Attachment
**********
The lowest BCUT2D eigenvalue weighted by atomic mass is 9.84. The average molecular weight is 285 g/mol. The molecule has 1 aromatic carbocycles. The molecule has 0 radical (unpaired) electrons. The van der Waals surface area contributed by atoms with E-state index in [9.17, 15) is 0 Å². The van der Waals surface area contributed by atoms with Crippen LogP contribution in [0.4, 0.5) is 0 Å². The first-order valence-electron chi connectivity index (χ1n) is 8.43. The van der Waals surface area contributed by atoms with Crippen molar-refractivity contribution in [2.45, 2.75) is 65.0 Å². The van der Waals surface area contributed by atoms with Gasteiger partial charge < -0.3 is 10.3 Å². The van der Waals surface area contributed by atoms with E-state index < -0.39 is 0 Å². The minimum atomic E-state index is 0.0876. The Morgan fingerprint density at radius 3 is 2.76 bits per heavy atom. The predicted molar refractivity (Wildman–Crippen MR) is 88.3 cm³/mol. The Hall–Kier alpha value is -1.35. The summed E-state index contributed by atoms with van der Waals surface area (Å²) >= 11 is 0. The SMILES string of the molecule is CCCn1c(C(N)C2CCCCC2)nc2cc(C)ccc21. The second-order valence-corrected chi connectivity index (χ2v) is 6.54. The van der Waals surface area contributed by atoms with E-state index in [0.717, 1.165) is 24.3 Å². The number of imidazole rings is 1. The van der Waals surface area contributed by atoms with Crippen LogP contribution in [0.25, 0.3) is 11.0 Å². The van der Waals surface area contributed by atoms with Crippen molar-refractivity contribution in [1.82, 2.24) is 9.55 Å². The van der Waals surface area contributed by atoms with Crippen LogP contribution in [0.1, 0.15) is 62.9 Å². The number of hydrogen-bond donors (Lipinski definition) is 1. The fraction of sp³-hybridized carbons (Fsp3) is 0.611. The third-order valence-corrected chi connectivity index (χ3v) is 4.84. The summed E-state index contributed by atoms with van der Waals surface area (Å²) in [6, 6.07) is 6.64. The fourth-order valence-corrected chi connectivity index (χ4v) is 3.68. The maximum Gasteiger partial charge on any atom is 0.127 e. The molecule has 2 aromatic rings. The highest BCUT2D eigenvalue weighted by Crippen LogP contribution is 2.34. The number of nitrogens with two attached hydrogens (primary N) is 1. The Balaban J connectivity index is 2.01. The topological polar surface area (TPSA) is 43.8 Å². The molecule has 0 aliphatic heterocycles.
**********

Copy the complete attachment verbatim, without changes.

The lowest BCUT2D eigenvalue weighted by atomic mass is 9.84. The average molecular weight is 285 g/mol. The molecule has 1 aromatic carbocycles. The molecule has 0 radical (unpaired) electrons. The van der Waals surface area contributed by atoms with E-state index in [9.17, 15) is 0 Å². The van der Waals surface area contributed by atoms with Crippen LogP contribution in [0.4, 0.5) is 0 Å². The first-order valence-electron chi connectivity index (χ1n) is 8.43. The van der Waals surface area contributed by atoms with Crippen molar-refractivity contribution in [2.45, 2.75) is 65.0 Å². The van der Waals surface area contributed by atoms with Gasteiger partial charge < -0.3 is 10.3 Å². The van der Waals surface area contributed by atoms with E-state index < -0.39 is 0 Å². The minimum atomic E-state index is 0.0876. The Morgan fingerprint density at radius 3 is 2.76 bits per heavy atom. The predicted molar refractivity (Wildman–Crippen MR) is 88.3 cm³/mol. The Hall–Kier alpha value is -1.35. The summed E-state index contributed by atoms with van der Waals surface area (Å²) >= 11 is 0. The SMILES string of the molecule is CCCn1c(C(N)C2CCCCC2)nc2cc(C)ccc21. The second-order valence-corrected chi connectivity index (χ2v) is 6.54. The van der Waals surface area contributed by atoms with E-state index in [0.717, 1.165) is 24.3 Å². The number of imidazole rings is 1. The van der Waals surface area contributed by atoms with Crippen LogP contribution in [0.25, 0.3) is 11.0 Å². The van der Waals surface area contributed by atoms with Crippen molar-refractivity contribution in [1.82, 2.24) is 9.55 Å². The van der Waals surface area contributed by atoms with Crippen LogP contribution in [0.1, 0.15) is 62.9 Å². The number of hydrogen-bond donors (Lipinski definition) is 1. The fraction of sp³-hybridized carbons (Fsp3) is 0.611. The third-order valence-corrected chi connectivity index (χ3v) is 4.84. The summed E-state index contributed by atoms with van der Waals surface area (Å²) in [6, 6.07) is 6.64. The fourth-order valence-corrected chi connectivity index (χ4v) is 3.68. The maximum Gasteiger partial charge on any atom is 0.127 e. The molecule has 2 aromatic rings. The highest BCUT2D eigenvalue weighted by Crippen LogP contribution is 2.34. The number of nitrogens with two attached hydrogens (primary N) is 1. The Balaban J connectivity index is 2.01. The topological polar surface area (TPSA) is 43.8 Å². The molecule has 0 aliphatic heterocycles.